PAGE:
Warnings from the Seven “Trumps” of Prophecy (Rev 15)

Critics worry the United States under Donald Trump is moving more aggresively to war.

Warnings of ‘Nuclear Nightmare’ as Trump Escalates Tensions With World Powers

“We need to step up sustained diplomacy. Firing off a bunch of missiles does nothing to address the crisis. We need negotiation, not posturing.”
“In response to North Korea’s second intercontinental ballistic missile (ICBM) test late last week, the U.S. on Sunday carried out what the Washington Post called a “show of force” by flying two B-1 bombers over the Korean Peninsula.” (Photo: mashleymorgan/Flickr/cc)
As President Donald Trump foments tensions with world powers by behaving recklessly and pursuing aggressive action over diplomacy, developments in several major nations over the weekend sparked urgent concerns among peace groups, activists, and analysts that the world’s largest militaries are inching dangerously close to war.
“Firing off a bunch of missiles does nothing to address the crisis. We need negotiation not posturing.”
—Peace Action
In response to North Korea’s second intercontinental ballistic missile (ICBM) test late last week, the U.S. on Sunday carried out what the Washington Post called a “show of force” by flying two B-1 bombers over the Korean Peninsula. The Post noted that the move is “a sign that tensions are spiraling upward rapidly.”
“The sense that time is running out in the confrontation with North Korea was reinforced as the day wore on,” the Post added. “Nikki Haley, the U.S. ambassador to the United Nations, batted down rumors that the United States would seek an emergency meeting of the U.N. Security Council. It was pointless, she said, as long as China wouldn’t commit to increasing the pressure on North Korea’s leader, Kim Jong Un.”
The bomber flights were in addition to the U.S. and South Korea’s joint missile exercise on Friday immediately following Pyongyang’s ICBM launch.
China also looked to put its military might on display Sunday, unveiling in a massive parade an assemblage of new weaponry and technology, including ICBMs “that can reach the U.S. in just 30 minutes” and a J-20 stealth fighter plane that “could potentially rival the F-22 or F-35.”
These events were punctuated by the Russian government’s response to a sanctions bill passed by the U.S. Congress last week, which Trump is expected to sign.
“President Vladimir V. Putin announced Sunday that the American diplomatic mission in Russia must reduce its staff by 755,” the New York Times reported. The Times went on to characterize the response as one “ripped right from the Cold War playbook and sure to increase tensions between the two capitals.”
Also raising alarms were reports last week indicating that the Trump administration is gearing up to challenge the legitimacy of the Iran nuclear deal by alleging that Iran has not lived up to its side of the agreement (Iran, for its part, has charged the U.S. with abdicating its responsibilities under the agreement).
Trump “desperately wants to cancel” the deal, according to the Associated Press, and he is “pushing for inspections of suspicious Iranian military sites in a bid to test” the agreement’s strength.
Trita Parsi, founder and president of the National Iranian American Council, argued that such a move makes clear Trump’s desire to “sabotage” the agreement. If he is successful in scrapping the deal, Parsi noted, the stage would be set for “a military confrontation.”
“Rarely has a sinister plan to destroy an arms control agreement and pave the way for war been so openly telegraphed,” Parsi wrote.
The rapid culmination of these factors—which come as Trump responds destructively to crises throughout the world, such as those ravaging Venezuela, Syria, and Yemen—have prompted warnings from activists and commentators that war could be on the horizon if measures are not taken to de-escalate tensions.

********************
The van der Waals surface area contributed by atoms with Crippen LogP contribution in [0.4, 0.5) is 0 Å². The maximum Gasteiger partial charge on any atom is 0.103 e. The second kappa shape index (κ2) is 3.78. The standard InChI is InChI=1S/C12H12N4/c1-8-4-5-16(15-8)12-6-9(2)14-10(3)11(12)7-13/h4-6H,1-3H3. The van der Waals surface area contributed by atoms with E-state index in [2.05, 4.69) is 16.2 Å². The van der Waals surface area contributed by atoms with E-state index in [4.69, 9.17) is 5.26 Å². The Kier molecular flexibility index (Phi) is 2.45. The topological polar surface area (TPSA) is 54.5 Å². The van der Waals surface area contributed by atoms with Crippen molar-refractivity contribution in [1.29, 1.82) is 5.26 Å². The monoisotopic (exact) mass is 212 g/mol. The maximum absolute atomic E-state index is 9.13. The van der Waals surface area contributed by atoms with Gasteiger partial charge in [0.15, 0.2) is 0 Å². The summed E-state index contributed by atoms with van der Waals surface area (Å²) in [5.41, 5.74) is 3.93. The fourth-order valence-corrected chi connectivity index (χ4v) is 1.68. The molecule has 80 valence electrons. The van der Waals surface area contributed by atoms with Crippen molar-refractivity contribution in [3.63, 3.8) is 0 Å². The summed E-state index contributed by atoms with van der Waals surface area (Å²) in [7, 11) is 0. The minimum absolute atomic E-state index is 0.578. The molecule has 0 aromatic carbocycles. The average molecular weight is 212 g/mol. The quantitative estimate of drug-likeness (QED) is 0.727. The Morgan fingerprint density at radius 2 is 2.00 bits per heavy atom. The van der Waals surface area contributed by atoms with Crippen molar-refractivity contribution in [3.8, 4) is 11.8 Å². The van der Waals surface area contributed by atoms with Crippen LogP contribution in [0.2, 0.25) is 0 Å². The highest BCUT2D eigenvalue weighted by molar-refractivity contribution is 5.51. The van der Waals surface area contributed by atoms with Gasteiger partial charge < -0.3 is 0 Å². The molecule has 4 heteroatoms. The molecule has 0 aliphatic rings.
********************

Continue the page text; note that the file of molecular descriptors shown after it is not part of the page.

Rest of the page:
“There’s an urgent need to hit the reset button on U.S.-Korean policy, before one of the players hits a much more catastrophic button that could lead us into a nuclear nightmare.”
—Medea Benjamin, CODEPINK
“We need to step up sustained diplomacy,” Peace Action said in response to the U.S.-South Korea joint missile exercise. “Firing off a bunch of missiles does nothing to address the crisis. We need negotiation, not posturing.”
Writing for Common Dreams, CODEPINK co-founder Medea Benjamin argued that North Korea’s missile tests, and the White House’s response, are an “urgent warning” that U.S.-Korean policy “must be reset” if war is to be avoided.
“A war on the Korean Peninsula would likely draw in other nuclear armed states and major powers, including China, Russia, and Japan,” Benjamin observed. “This region also has the largest militaries and economies in the world, the world’s busiest commercial ports, and half the world’s population.”
With “the specter of nuclear war” looming, “the rational alternative policy is one of de-escalation and engagement,” Benjamin concluded.
“Time has proven that coercion doesn’t work,” Benjamin wrote. “There’s an urgent need to hit the reset button on U.S.-Korean policy, before one of the players hits a much more catastrophic button that could lead us into a nuclear nightmare.”

The South Korean Nuclear Horn (Daniel 7:7)

Ben Kentish
As North Korea continues to test long-range missiles designed to carry nuclear bombs, the South remains heavily reliant on the US and its allies for defence.
Mr Trump’s isolationist rhetoric has caused concern among US allies, as have his calls for Asian countries to take on more of the cost of their defence.
During last year’s presidential campaign, the Republican suggested South Korea and Japan should develop their own nuclear arsenals in response to the threat from North Korea.
“Trump’s ‘America-first’ policy has triggered this kind of public sentiment,” said Moon Chung In, a national security adviser to South Korean President Moon Jae In.
Mr Moon is against calls for South Korea to develop a nuclear programme but polls suggest the proposal has the support of a majority of the public.
“They want to strike a better balance of power between South and North Korea, and I also support that position,” said Yoon Young Seok, an MP who belongs to the conservative Liberty Korea Party.
South Korea had been trying to develop its own nuclear weapons until the 1970s, when it gave up the programme under pressure from the US. It now relies heavily on the deterrent provided by the US’s 4,000 nuclear weapons.
It comes after North Korea conducted its second intercontinental ballistic missile (ICBM) test in the space of a month.
The latest test raised fears that scientists working for the North’s leader, Kim Jong Un, had mastered new technology that could allow a missile to reach the entire continental US, American intelligence officials said.
Stabilising engines meant the test had greater height, range and power than the previous missile, which counter the effects of winds and other forces that can knock an ascending rocket off course, one said.